She would light candles. She would murmur thanks.
She would touch him often and gently.
And there would be that:
The best place to make a home is in the state of amazing grace.

~Ann Voskamp 

Thursday, May 2, 2013

Front Row Seats

So this week...yowza...hard...just hard.  It was this week that we really sensed there were some major problems with our cases, and it was this week that we got all that confirmed.  At one point during this week we thought neither of our adoptions were going to happen.  Then we found out some of the things we thought were terrible might not be as bad as we thought.  And that some things we thought were probably fine, were more complicated than we had guessed.  But the short of it is that, sadly, both of our referrals have major complications.

So the gut reaction that springs from me immediately is "why?"  Why does it feel like we have to fight every step of the way?  Couldn't there be one thing in this process, just one thing, that goes easier than planned?  (Maybe God is saving those things for end of the process.  One can hope, right?)  And so we've had our moments of grief, and anger, and second guessing, and questions.

And then we remember to breathe.  And to pray.  To look out, and around at the "beautiful things".  (Thanks Erica)  To give thanks for what we have.  To give thanks for the hope that these sweet boys will eventually make their way home.  Then friends and family come out of the woodwork ready and willing to let us lean on them.  Strangers tell us beautiful stories of redemption.  Our adoption community embraces us, gives us much needed understanding, and reminds us we're not alone.  And we regain focus.  We regain our resolve.  


To speak to some of the specifics:  Our older boy is from a region in Ethiopia known as the SNNPR.  (Southern Nations, Nationalities, and People's Republic)  This is a Southern region in Ethiopia.  There have been some big issues with this region over the past 2 years, because of new local regulations.  I've seen the word "unadoptable" thrown around online as applied to children from this region.  The good news we learned is that a change in personnel of the local government has improved the outlook for prospective adopted children from this region.  Our agency is hopeful that movement on his case will take place soon.  ("Soon" is such a subjective word, isn't it?  But I digress.)  We're still dreadfully behind, and there are MANY hurdles yet to be jumped, but we'll take any forward movement at this point.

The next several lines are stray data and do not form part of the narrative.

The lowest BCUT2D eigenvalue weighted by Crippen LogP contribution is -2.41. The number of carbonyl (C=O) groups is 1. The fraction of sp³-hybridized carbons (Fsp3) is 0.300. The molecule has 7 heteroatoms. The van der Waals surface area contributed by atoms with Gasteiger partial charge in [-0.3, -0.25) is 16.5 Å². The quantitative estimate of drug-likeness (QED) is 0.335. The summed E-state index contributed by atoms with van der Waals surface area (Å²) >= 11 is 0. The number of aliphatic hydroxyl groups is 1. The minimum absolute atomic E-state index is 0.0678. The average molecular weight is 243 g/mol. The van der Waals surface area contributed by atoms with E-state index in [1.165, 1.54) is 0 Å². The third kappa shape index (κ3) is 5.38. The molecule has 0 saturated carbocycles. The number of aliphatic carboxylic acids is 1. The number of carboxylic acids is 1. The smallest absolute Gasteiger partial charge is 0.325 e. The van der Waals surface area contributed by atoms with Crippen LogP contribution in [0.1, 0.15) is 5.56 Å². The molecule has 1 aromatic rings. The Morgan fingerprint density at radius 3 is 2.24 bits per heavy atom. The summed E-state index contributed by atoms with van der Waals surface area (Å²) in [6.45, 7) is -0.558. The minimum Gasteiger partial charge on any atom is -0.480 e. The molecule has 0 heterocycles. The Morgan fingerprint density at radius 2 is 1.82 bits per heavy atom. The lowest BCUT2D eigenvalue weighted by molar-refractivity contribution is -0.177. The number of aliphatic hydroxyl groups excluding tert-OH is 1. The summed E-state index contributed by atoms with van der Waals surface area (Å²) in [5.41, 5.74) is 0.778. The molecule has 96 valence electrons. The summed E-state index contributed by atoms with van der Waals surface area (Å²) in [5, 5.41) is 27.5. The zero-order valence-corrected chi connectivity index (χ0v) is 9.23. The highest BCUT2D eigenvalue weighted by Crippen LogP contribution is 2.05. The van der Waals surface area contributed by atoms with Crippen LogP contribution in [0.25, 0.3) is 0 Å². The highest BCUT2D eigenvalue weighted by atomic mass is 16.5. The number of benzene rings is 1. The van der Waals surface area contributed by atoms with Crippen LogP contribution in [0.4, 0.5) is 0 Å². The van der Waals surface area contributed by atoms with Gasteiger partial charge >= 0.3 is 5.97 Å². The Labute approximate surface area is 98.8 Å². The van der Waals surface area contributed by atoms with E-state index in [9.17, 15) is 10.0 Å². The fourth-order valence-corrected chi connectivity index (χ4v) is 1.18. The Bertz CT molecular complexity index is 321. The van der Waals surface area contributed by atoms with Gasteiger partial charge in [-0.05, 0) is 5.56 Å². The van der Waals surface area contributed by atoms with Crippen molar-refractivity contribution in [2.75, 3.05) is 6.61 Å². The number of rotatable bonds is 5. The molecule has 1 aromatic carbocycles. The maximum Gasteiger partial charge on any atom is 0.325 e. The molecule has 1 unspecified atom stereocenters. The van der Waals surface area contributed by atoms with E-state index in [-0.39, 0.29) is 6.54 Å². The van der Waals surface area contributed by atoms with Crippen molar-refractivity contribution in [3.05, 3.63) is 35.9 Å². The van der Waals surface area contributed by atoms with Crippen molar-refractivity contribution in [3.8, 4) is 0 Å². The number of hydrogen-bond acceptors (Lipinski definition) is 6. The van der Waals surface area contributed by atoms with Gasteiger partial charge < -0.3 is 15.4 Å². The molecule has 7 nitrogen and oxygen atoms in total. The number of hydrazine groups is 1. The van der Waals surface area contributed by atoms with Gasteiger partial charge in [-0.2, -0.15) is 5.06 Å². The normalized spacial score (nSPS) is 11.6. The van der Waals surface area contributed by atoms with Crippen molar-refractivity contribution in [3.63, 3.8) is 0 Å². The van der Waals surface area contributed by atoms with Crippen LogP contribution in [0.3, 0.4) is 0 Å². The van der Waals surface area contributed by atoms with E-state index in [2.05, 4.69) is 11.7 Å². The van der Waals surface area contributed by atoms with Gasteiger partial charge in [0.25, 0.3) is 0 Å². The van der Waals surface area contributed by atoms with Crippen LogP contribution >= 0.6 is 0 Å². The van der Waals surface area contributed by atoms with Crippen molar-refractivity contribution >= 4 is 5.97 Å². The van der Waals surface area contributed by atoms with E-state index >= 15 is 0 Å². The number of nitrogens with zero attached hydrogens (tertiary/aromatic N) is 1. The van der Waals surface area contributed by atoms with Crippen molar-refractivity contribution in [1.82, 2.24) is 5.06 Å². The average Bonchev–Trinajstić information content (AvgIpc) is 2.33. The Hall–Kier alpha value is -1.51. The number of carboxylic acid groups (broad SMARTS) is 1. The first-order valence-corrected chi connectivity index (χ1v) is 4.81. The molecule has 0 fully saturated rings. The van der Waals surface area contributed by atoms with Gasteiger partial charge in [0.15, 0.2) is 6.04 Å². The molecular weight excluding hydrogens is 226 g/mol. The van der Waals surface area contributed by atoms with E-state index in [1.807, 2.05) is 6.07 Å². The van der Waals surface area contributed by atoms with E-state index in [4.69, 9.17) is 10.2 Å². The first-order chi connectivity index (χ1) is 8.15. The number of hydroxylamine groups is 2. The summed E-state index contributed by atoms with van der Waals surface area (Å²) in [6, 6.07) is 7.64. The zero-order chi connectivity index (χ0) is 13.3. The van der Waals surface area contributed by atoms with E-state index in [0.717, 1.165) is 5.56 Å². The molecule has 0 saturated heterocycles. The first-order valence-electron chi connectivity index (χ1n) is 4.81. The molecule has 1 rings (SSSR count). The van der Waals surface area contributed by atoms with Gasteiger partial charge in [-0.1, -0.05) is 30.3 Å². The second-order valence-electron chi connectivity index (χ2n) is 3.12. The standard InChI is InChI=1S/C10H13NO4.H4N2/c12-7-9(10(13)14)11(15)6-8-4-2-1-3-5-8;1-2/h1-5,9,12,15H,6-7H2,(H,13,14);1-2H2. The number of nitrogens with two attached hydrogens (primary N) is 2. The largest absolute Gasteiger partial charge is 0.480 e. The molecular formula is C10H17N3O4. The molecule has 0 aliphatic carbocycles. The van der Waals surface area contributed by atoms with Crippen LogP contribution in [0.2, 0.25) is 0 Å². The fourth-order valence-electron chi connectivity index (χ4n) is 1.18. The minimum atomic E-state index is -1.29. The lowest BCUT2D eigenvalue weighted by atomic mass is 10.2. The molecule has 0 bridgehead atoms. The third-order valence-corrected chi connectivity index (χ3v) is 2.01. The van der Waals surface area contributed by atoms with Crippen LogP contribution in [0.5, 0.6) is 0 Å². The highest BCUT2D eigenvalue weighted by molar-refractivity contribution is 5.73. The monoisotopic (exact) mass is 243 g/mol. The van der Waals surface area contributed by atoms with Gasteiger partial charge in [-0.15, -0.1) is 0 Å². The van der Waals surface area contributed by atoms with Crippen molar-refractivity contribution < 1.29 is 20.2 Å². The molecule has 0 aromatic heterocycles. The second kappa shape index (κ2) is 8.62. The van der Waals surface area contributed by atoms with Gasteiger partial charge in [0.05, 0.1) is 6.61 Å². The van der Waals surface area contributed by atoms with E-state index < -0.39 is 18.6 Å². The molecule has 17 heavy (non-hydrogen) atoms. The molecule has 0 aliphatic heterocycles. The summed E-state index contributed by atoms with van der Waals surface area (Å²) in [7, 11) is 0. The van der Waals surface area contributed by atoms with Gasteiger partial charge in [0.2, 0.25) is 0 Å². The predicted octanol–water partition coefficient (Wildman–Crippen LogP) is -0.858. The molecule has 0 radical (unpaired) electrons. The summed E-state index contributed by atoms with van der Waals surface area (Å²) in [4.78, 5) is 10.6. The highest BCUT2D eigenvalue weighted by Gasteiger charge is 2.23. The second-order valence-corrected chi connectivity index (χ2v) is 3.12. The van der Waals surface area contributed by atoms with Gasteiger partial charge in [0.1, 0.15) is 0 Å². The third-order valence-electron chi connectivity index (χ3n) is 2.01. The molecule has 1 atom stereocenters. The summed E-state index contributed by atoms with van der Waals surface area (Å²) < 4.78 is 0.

Our younger boy's case looks to be the more difficult one at this point.  Wes and I have discussed what parts of this we should make public, and it's tough.  The stories of the boys' birth families are their stories, not ours.  While we're ok sharing OUR story publicly, we feel like we should allow the boys to decide how what is known of their birth families should be shared.  We try not to say too much about them publicly.  So to that end, I'll say this:  Issues with his birth family have caused a change in the way his case is categorized.  It means re-doing most of his paperwork.  He's likely still adoptable, it hasn't changed the fact that he's currently sitting in an orphanage, but it will take many more steps to accomplish this.  I'll also say this:  his biological family, specifically his biological mother, could use your prayers.  She's often in my thoughts these days.  I've been painfully aware from the beginning of this process that her deep pain and my great joy will coexist in a single event.   I believe with all my heart that adoption is a beautiful example of God's redemption in difficult situations.  And my heart breaks for her.

Our agency has offered to put our cases through the courts separately so that if one boy moves through the legal system more quickly, we could get him home sooner.  We agreed to this.  It means four (at least) trips to Ethiopia instead of two, but we don't want to wait a day longer for either one than we have to.

They've also offered us new referrals which we, of course, declined.  We've seen their faces.  How could we go on knowing we didn't do everything in our power to see them into loving homes?  (Our adoption coordinator actually told us "I know you won't want to do this, but I am supposed to offer it."  :)  Can I just say we love her?  She's been publicly and privately praying for us over these past few weeks, doing everything she can to annoy people into giving us information.  So thankful we have her advocating for us.)

The boys' room is officially complete, ready and waiting for them to come home.   Wes and I often wander in there from time to time during the day.  It stays very neat right now.  I think of how much I wish there were little boys here to mess it up.  I find myself in there most nights before bed, praying over them.  Because their days are our nights, I'm likely catching them just as they start their day.  That's how I like to think of it, anyway.  I hope that when they look back on this blog later in life they will see the ways they were loved before we were officially in their lives to show them.

A friend, and fellow Ethiopia adoption mom recently told me this of her adoption journey:

"I almost miss the tension of that season of waiting.  It made us so aware of the beauty of God--It almost felt like we had a front row seat to what God was doing."  

It's a way of living we are working hard to embrace.  To see every challenge as an opportunity for God to work.  To live each day on the verge of a miracle.
And so we sit.  Here on the edge of our front row seats.  Desperate and excited to see what God is doing.